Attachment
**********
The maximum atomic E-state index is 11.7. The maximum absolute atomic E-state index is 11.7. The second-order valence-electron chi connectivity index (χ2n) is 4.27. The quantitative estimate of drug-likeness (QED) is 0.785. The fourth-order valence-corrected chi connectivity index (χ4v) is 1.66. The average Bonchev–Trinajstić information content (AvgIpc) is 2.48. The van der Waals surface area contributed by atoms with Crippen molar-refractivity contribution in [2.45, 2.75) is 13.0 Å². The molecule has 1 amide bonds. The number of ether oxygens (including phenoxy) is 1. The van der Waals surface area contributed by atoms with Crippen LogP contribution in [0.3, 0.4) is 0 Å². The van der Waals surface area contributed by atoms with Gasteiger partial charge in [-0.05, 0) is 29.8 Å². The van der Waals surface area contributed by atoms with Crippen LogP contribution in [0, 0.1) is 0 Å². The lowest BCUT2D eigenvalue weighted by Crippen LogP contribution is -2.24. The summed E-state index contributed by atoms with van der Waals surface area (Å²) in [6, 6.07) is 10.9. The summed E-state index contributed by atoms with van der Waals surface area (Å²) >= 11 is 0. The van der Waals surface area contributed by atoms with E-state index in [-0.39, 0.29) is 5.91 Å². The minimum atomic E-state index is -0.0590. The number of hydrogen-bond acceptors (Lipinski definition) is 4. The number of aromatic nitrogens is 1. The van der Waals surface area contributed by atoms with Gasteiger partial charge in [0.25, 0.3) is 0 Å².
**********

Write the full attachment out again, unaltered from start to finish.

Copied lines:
The maximum atomic E-state index is 11.7. The maximum absolute atomic E-state index is 11.7. The second-order valence-electron chi connectivity index (χ2n) is 4.27. The quantitative estimate of drug-likeness (QED) is 0.785. The fourth-order valence-corrected chi connectivity index (χ4v) is 1.66. The average Bonchev–Trinajstić information content (AvgIpc) is 2.48. The van der Waals surface area contributed by atoms with Crippen molar-refractivity contribution in [2.45, 2.75) is 13.0 Å². The molecule has 1 amide bonds. The number of ether oxygens (including phenoxy) is 1. The van der Waals surface area contributed by atoms with Crippen LogP contribution in [0.3, 0.4) is 0 Å². The van der Waals surface area contributed by atoms with Gasteiger partial charge in [-0.05, 0) is 29.8 Å². The van der Waals surface area contributed by atoms with Crippen LogP contribution in [0, 0.1) is 0 Å². The lowest BCUT2D eigenvalue weighted by Crippen LogP contribution is -2.24. The summed E-state index contributed by atoms with van der Waals surface area (Å²) in [6, 6.07) is 10.9. The summed E-state index contributed by atoms with van der Waals surface area (Å²) >= 11 is 0. The van der Waals surface area contributed by atoms with E-state index in [-0.39, 0.29) is 5.91 Å². The minimum atomic E-state index is -0.0590. The number of hydrogen-bond acceptors (Lipinski definition) is 4. The number of aromatic nitrogens is 1. The van der Waals surface area contributed by atoms with Gasteiger partial charge in [0.25, 0.3) is 0 Å².